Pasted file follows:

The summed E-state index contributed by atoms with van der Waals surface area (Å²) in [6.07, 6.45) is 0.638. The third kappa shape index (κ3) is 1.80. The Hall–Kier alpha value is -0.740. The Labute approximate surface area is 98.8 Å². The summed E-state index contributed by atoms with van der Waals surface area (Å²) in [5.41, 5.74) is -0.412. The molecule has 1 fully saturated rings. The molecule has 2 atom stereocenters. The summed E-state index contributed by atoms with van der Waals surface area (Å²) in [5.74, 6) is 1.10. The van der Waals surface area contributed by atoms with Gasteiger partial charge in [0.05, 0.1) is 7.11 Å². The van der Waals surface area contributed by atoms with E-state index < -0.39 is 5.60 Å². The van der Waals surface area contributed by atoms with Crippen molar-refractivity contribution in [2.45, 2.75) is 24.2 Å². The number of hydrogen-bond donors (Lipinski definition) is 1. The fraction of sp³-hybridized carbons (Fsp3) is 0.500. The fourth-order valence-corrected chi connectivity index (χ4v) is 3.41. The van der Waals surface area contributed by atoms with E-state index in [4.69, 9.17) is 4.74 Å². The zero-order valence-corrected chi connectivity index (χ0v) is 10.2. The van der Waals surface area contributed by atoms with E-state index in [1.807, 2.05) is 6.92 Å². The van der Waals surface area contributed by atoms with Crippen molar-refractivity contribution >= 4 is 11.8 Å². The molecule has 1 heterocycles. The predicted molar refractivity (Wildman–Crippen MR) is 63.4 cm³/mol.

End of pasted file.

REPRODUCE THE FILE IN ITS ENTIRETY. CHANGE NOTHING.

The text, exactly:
The summed E-state index contributed by atoms with van der Waals surface area (Å²) in [6.07, 6.45) is 0.638. The third kappa shape index (κ3) is 1.80. The Hall–Kier alpha value is -0.740. The Labute approximate surface area is 98.8 Å². The summed E-state index contributed by atoms with van der Waals surface area (Å²) in [5.41, 5.74) is -0.412. The molecule has 1 fully saturated rings. The molecule has 2 atom stereocenters. The summed E-state index contributed by atoms with van der Waals surface area (Å²) in [5.74, 6) is 1.10. The van der Waals surface area contributed by atoms with Gasteiger partial charge in [0.05, 0.1) is 7.11 Å². The van der Waals surface area contributed by atoms with E-state index < -0.39 is 5.60 Å². The van der Waals surface area contributed by atoms with Crippen molar-refractivity contribution in [2.45, 2.75) is 24.2 Å². The number of hydrogen-bond donors (Lipinski definition) is 1. The fraction of sp³-hybridized carbons (Fsp3) is 0.500. The fourth-order valence-corrected chi connectivity index (χ4v) is 3.41. The van der Waals surface area contributed by atoms with E-state index in [4.69, 9.17) is 4.74 Å². The zero-order valence-corrected chi connectivity index (χ0v) is 10.2. The van der Waals surface area contributed by atoms with E-state index in [1.807, 2.05) is 6.92 Å². The van der Waals surface area contributed by atoms with Crippen molar-refractivity contribution >= 4 is 11.8 Å². The molecule has 1 heterocycles. The predicted molar refractivity (Wildman–Crippen MR) is 63.4 cm³/mol.